Both the father-and-son team had been told late on Wednesday night that the club was terminating a lengthy and often successful - if somewhat stormy - relationship with them. Derek Adams had been County manager for six years, save for a six-month spell during which he served as assistant to Colin Calderwood at Hibernian, and steered the Dingwall side to considerable achievements.
As well as winning both the Second Division and First Division titles, County also defeated Hibs and Celtic to reach the Scottish Cup final in 2010, while also winning a Challenge Cup and securing fifth and seventh-place finishes in the top flight after earning promotion in 2012.
Memories of such success were not sufficient to appease the County board, though, with directors having grown increasingly restless as a result of the club's flirtation with relegation last season and a timid start to the new campaign. Adams had led his side to four consecutive defeats in the league.
The challenge of arresting that form - at first away to Hamilton Academical tomorrow - has fallen to first-team coach Steven Ferguson, who will be assisted in Lanarkshire by club captain Richard Brittain and vice-captain Scott Boyd. Former St Mirren manager Danny Lennon and erstwhile Inverness Caledonian Thistle manager Terry Butcher have been identified among the leading names linked with the vacant post on a permanent basis.
MacGregor acknowledged last night that he had no replacement in mind to take over as manager but that he favoured a move away from the director of football model pursued by the club since George Adams was appointed nine years ago. The 64-year-old had taken the post after working in youth development roles at Motherwell, Celtic and Rangers.
"In the life of football clubs, sometimes change needs to happen," said MacGregor, who announced the departure of Adams to the media who had been waiting for the County manager at the club's weekly press conference. "In the life of Ross County, we just feel change for a number of reasons has had to be made.
"On a personal basis, it has probably been the most difficult decision I've had to make in football. Not only were George and Derek personal friends, they were part of - and gave this club - so much history. In many ways, the club wouldn't be where it is today if it wasn't for the contribution of these two gentlemen.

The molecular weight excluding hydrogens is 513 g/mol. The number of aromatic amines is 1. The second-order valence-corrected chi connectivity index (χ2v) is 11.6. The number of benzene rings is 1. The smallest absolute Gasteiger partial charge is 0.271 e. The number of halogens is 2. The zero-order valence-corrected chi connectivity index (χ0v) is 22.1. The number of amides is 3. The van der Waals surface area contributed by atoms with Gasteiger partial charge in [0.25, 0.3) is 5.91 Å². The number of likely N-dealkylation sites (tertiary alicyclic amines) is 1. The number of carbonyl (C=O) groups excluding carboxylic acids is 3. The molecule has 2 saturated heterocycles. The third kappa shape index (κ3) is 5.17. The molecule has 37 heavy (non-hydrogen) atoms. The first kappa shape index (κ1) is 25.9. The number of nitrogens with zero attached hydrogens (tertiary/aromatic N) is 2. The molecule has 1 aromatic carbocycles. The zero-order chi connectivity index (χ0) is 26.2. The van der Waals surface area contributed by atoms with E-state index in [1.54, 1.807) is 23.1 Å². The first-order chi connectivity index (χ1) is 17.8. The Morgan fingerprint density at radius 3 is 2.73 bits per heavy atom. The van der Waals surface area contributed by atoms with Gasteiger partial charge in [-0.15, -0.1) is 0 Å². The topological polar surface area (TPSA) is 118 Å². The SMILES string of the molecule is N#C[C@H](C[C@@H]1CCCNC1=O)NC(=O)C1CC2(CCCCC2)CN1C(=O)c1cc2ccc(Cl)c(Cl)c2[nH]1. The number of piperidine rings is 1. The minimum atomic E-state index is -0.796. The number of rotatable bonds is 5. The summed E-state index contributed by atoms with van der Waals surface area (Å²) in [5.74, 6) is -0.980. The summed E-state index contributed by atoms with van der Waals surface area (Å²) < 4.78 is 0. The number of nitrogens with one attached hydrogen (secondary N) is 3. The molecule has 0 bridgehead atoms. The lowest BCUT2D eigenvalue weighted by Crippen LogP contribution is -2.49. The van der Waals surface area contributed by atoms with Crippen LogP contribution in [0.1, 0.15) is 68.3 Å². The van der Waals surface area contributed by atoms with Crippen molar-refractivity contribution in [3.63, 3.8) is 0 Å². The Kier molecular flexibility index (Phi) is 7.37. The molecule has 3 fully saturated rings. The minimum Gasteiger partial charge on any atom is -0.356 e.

"George was a major contributor to the development of this club, even before he was football director, during his time with Rangers and Celtic. So this goes back certainly over a decade. So to think that a change needed to be made was a fairly serious situation, but we feel both on and off the park this is the right time to make a change."
MacGregor contacted both Derek and George Adams on Wednesday evening to inform them of a board decision made that day. The County chairman acknowledged that there had been "disappointment" rather than shock from the two men.
The chairman refused to elaborate on what he meant by difficulties "on and off the park". He said instead: "I don't really want to go into that, out of respect for what has been done at the club. I have the utmost respect and goodwill for that team. I wish them both the very best in wherever they end up in football.
"I think there was disappointment from both sides, particularly Ross County's side. But the chemistry has got to be right. You know I'm
a great believer that alignment from boardroom to the fan
is a pretty important in the development of a club.
That alignment was not right. We just felt this was the right time to make a change."
MacGregor confirmed too that his club will now strive to forge stronger and more permanent roots within the playing squad after several seasons of repeated upheaval. However, he added that a club strategy of signing players on short-term contracts and loan deals had played no part in the decision to sack Adams.
"I think you bring in the
best players you can," said MacGregor. "We've been trying to find our feet in the Premier League. Short-term contracts are not the way the club is going to go. That's nothing to do with the football director or manager, that is about the club becoming mature.
"I felt the third year [in the top flight] was a pretty defining year in that you need to make long-term decisions to stay there. Year one was about getting in and finding our feet. Year two was about consolidating and year three is getting a term where you're going to be a Premier League club for the future. You've got to make sure you've got that fashioned in the proper way."
The County chairman has also acknowledged an intention to move away from the football director/manager model which existed during Adams' tenure. "The way this club was structured was quite unusual in having a football director and manager who were father and son," he added.
"That was unique, really.
By and large we got the benefit of that as a club. The football director got a budget that he worked with. The board had no influence on it at all.
"When a signing was being made, myself and the directors were aware nearly at the same time as the press. That was the way we wanted it. It was: 'there is your budget, you deal with it your way'. I wouldn't argue with that at all. Today what we've got, in terms of value-for-money in the dressing room is the best set of players we've ever had. We just feel we need to deal with that in a different way."